ravaged by unrest and border troubles with Pakistan, now Darjeeling
another beautiful hill station is seeing growing unrest, ethnic
clashes and violence. These are places I have always wanted to visit.
Friends tell me Kashmir will never be the same serene beautiful place
it once was, will the same be true of Darjeeling?
The New York Times reports--
"A long-brewing separatist movement in the Darjeeling hills had, until
recently, receded into the past so thoroughly that it became fodder
for fiction, setting the backdrop for Kiran Desai's 2006 Booker
Prize-winning novel, "The Inheritance of Loss." Earlier this month, it
burst out into the open again, chasing away tourists, signaling the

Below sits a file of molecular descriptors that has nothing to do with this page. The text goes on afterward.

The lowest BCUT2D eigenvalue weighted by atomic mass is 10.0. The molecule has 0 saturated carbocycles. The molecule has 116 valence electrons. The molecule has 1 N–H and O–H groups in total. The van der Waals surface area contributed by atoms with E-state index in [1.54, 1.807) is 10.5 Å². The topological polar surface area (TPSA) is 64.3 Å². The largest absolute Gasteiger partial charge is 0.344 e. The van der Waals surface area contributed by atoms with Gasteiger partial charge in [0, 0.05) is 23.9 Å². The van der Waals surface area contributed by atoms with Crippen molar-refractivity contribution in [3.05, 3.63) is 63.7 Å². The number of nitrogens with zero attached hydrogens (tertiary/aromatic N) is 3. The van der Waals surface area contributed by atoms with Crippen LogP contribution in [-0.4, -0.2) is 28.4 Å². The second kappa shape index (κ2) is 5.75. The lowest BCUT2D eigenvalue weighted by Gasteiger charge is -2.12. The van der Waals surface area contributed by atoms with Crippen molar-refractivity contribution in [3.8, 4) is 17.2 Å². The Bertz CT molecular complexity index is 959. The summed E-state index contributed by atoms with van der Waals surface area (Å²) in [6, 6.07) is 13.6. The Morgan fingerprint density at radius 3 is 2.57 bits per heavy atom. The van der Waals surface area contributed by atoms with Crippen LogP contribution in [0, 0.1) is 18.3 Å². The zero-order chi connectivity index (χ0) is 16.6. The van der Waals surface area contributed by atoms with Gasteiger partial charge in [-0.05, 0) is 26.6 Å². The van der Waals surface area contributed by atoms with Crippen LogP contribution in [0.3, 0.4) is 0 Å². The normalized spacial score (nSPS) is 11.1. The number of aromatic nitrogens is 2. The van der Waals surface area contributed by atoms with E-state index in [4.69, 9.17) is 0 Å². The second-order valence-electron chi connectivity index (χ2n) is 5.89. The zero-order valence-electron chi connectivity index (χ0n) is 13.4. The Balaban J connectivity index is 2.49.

prospect of ugly ethnic clashes and prompting the Indian government to
send in paramilitary forces.
By Indian standards, the violence has been limited, with sporadic
clashes between the Nepali-speaking ethnic Gurkhas, who seek an
autonomous state in the hills of West Bengal, and Bengali-speakers,
who dominate the plains. In early June, the separatist group Gorkha
Janamukti Morcha called for a strike in Darjeeling and told tourists
to leave. An official in Siliguri, an ethnically mixed town and an
important transport hub in the plains, told The Press Trust of India
wire service that 10,000 tourists had done so as of mid-June.
To make matters worse, groups representing Bengalis called for a
retaliatory strike, shutting down Siliguri for several days this
month. The Indian government deployed the Central Reserve Police Force
to try to quell the ethnic conflict, while the governor of West
Bengal, Gopalkrishna Gandhi, the grandson of Mohandas K. Gandhi,
called for both sides "to maintain communal harmony." The Gurkha
group, though, resumed its strike in Darjeeling, shutting businesses
Read the full story at--